Dan Sallitt’s FOURTEEN

I wrote the following review of Dan Sallitt’s Fourteen for this week’s Cine-File Chicago list.

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Dan Sallitt’s FOURTEEN (American)
Available to rent through the Music Box Theatre here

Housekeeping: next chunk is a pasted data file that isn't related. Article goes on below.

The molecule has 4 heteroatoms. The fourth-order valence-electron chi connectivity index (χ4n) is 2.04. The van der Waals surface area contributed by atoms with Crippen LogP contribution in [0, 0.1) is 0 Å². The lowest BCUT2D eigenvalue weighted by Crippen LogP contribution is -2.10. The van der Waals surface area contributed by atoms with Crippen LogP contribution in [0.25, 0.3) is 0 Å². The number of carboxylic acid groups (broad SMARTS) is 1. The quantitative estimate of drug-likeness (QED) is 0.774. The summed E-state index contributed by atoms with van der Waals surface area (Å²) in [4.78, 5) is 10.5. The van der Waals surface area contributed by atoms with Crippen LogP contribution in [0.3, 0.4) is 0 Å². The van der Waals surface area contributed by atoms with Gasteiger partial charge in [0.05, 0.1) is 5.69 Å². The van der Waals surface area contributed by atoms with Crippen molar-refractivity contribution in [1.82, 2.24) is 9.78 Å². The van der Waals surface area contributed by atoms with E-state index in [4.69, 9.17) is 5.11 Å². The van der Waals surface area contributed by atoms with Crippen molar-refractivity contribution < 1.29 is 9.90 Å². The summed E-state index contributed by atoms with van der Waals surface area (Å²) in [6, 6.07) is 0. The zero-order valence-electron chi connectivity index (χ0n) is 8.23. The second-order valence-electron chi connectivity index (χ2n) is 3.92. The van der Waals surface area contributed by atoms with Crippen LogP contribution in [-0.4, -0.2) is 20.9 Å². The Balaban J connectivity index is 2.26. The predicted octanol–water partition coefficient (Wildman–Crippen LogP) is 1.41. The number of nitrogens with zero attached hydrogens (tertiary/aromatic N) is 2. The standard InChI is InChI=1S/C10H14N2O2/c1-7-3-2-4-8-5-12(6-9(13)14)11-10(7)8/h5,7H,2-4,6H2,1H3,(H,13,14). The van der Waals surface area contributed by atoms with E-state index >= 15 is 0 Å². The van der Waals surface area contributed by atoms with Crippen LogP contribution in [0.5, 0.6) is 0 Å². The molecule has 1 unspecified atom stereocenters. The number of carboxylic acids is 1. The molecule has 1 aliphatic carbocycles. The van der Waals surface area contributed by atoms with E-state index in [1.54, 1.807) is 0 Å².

Have you ever felt a sense of responsibility to a friend in the present because of feelings of indebtedness you may have had to that person in the past? Have you ever anguished over whether to provide emotional or material support to someone you once cared about because you thought they might no longer deserve it? Does the process of growing up with someone necessarily entail growing apart? These are just some of the ethical questions you might find yourself contemplating while watching Dan Sallitt’s remarkable new movie FOURTEEN, which features two of the best performances I expect to see all year: Tallie Medel plays Mara, a 20-something woman living in Brooklyn who goes from being a preschool teacher’s aid to a full-time teacher while simultaneously navigating the complicated world of adult dating; and Norma Kuhling plays Mara’s childhood friend Jo, an emotionally unstable social worker who has difficulty keeping any one job, boyfriend or fixed place of residence for very long. The chemistry between these actresses is phenomenal: Through subtle body language, pointed glances and rat-a-tat-tat line readings (in which they frequently seem to be collaborating over the heads of whoever else may be in the room with them), Medel and Kuhling always manage to suggest a rich and complex history between their characters. Sallitt, in his fifth and best feature to date, deserves credit for directing the pair to underplay even the big dramatic scenes: These women are in many ways temperamentally similar while being presented in stark contrast to one another visually (Medel is short and dark-haired with an open, honest face while Kuhling is tall, fair, angular and more guarded), suggesting that they are meant to be seen as doppelgangers. While it is probably going too far to say that Mara and Jo represent two halves of a single personality, there is a lingering sense that each of these women, while on opposite narrative trajectories, could have easily ended up on the path of the other. The way Sallitt charts the evolution of their relationship over a span of several years in his uniquely quiet and de-dramatized fashion only makes the drama that is present all the more affecting. Scenes take place primarily indoors in modest apartments, restaurants and bars, unfolding in long takes that feature practical lighting, with the dialogue and performances always taking center stage. But what makes FOURTEEN not just a stirring experience but an exquisitely cinematic one is the daring nature of Sallitt’s elliptical editing. He tends to end scenes without ceremony, often straight-cutting from one seemingly unimportant moment to another, making it seem as if no time has passed. Then, all of a sudden, the abrupt appearance of a new boyfriend or even a new offspring in a scene dramatically contradicts this prior impression. The cumulative effect of Sallitt structuring his deceptively simple 94-minute film this way is that he impressively conveys a sense of the ebb and flow of life as it is actually lived, felt and remembered — and provides a devastating reminder of how time gets away from us all. (2019, 94 min) MGS